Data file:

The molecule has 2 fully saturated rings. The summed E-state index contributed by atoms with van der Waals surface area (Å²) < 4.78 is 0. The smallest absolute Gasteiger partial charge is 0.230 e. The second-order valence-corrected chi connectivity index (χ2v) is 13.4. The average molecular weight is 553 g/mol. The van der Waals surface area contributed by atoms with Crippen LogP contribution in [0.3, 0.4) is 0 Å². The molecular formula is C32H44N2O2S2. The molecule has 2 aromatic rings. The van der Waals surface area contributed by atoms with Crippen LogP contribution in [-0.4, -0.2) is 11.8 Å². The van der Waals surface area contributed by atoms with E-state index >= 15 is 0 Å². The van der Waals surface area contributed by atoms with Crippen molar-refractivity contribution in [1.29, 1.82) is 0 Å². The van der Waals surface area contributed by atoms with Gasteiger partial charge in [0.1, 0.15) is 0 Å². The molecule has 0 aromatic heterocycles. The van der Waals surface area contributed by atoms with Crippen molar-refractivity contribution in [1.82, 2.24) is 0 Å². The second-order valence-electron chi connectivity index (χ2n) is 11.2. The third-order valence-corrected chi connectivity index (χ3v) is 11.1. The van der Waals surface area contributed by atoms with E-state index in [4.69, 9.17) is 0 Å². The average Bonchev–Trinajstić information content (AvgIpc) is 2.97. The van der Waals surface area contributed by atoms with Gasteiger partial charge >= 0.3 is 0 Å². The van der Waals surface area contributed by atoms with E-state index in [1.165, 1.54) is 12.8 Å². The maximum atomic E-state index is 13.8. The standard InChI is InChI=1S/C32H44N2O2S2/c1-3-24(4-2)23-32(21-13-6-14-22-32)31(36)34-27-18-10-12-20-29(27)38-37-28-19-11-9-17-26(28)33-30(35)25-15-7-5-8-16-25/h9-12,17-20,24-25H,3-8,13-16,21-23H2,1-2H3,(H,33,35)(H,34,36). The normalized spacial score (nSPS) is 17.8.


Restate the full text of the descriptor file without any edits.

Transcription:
The molecule has 2 fully saturated rings. The summed E-state index contributed by atoms with van der Waals surface area (Å²) < 4.78 is 0. The smallest absolute Gasteiger partial charge is 0.230 e. The second-order valence-corrected chi connectivity index (χ2v) is 13.4. The average molecular weight is 553 g/mol. The van der Waals surface area contributed by atoms with Crippen LogP contribution in [0.3, 0.4) is 0 Å². The molecular formula is C32H44N2O2S2. The molecule has 2 aromatic rings. The van der Waals surface area contributed by atoms with Crippen LogP contribution in [-0.4, -0.2) is 11.8 Å². The van der Waals surface area contributed by atoms with E-state index >= 15 is 0 Å². The van der Waals surface area contributed by atoms with Crippen molar-refractivity contribution in [1.29, 1.82) is 0 Å². The van der Waals surface area contributed by atoms with Gasteiger partial charge in [0.1, 0.15) is 0 Å². The molecule has 0 aromatic heterocycles. The van der Waals surface area contributed by atoms with Crippen molar-refractivity contribution in [1.82, 2.24) is 0 Å². The second-order valence-electron chi connectivity index (χ2n) is 11.2. The third-order valence-corrected chi connectivity index (χ3v) is 11.1. The van der Waals surface area contributed by atoms with E-state index in [4.69, 9.17) is 0 Å². The average Bonchev–Trinajstić information content (AvgIpc) is 2.97. The van der Waals surface area contributed by atoms with Gasteiger partial charge >= 0.3 is 0 Å². The van der Waals surface area contributed by atoms with E-state index in [1.165, 1.54) is 12.8 Å². The maximum atomic E-state index is 13.8. The standard InChI is InChI=1S/C32H44N2O2S2/c1-3-24(4-2)23-32(21-13-6-14-22-32)31(36)34-27-18-10-12-20-29(27)38-37-28-19-11-9-17-26(28)33-30(35)25-15-7-5-8-16-25/h9-12,17-20,24-25H,3-8,13-16,21-23H2,1-2H3,(H,33,35)(H,34,36). The normalized spacial score (nSPS) is 17.8.